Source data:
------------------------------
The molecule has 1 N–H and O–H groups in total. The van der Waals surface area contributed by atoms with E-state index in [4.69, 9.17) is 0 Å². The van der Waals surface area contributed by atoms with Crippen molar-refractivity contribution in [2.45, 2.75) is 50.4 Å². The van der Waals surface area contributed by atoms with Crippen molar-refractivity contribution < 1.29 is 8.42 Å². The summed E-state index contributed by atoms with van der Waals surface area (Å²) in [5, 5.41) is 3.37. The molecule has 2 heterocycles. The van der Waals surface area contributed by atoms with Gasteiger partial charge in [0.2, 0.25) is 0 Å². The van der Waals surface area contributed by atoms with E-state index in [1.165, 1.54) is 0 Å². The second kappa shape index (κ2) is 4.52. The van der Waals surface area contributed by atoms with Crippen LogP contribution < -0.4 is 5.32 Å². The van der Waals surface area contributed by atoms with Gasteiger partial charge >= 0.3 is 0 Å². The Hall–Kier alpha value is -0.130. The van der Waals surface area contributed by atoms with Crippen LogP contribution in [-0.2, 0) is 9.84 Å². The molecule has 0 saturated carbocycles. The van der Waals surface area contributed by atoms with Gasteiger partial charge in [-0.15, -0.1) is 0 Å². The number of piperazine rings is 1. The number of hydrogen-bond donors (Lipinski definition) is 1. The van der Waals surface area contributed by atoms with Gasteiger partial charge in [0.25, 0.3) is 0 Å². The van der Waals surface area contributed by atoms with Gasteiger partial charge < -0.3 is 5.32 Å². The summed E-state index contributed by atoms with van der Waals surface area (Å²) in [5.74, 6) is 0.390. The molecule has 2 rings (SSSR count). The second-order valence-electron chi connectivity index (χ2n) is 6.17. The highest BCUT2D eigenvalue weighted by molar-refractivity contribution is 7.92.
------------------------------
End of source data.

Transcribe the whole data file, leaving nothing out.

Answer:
The molecule has 1 N–H and O–H groups in total. The van der Waals surface area contributed by atoms with E-state index in [4.69, 9.17) is 0 Å². The van der Waals surface area contributed by atoms with Crippen molar-refractivity contribution in [2.45, 2.75) is 50.4 Å². The van der Waals surface area contributed by atoms with Crippen molar-refractivity contribution < 1.29 is 8.42 Å². The summed E-state index contributed by atoms with van der Waals surface area (Å²) in [5, 5.41) is 3.37. The molecule has 2 heterocycles. The van der Waals surface area contributed by atoms with Gasteiger partial charge in [0.2, 0.25) is 0 Å². The van der Waals surface area contributed by atoms with E-state index in [1.165, 1.54) is 0 Å². The second kappa shape index (κ2) is 4.52. The van der Waals surface area contributed by atoms with Crippen LogP contribution < -0.4 is 5.32 Å². The van der Waals surface area contributed by atoms with Gasteiger partial charge >= 0.3 is 0 Å². The Hall–Kier alpha value is -0.130. The van der Waals surface area contributed by atoms with Crippen LogP contribution in [-0.2, 0) is 9.84 Å². The molecule has 0 saturated carbocycles. The van der Waals surface area contributed by atoms with Gasteiger partial charge in [-0.15, -0.1) is 0 Å². The number of piperazine rings is 1. The number of hydrogen-bond donors (Lipinski definition) is 1. The van der Waals surface area contributed by atoms with Gasteiger partial charge in [0.25, 0.3) is 0 Å². The van der Waals surface area contributed by atoms with Gasteiger partial charge < -0.3 is 5.32 Å². The summed E-state index contributed by atoms with van der Waals surface area (Å²) in [5.74, 6) is 0.390. The molecule has 2 rings (SSSR count). The second-order valence-electron chi connectivity index (χ2n) is 6.17. The highest BCUT2D eigenvalue weighted by molar-refractivity contribution is 7.92.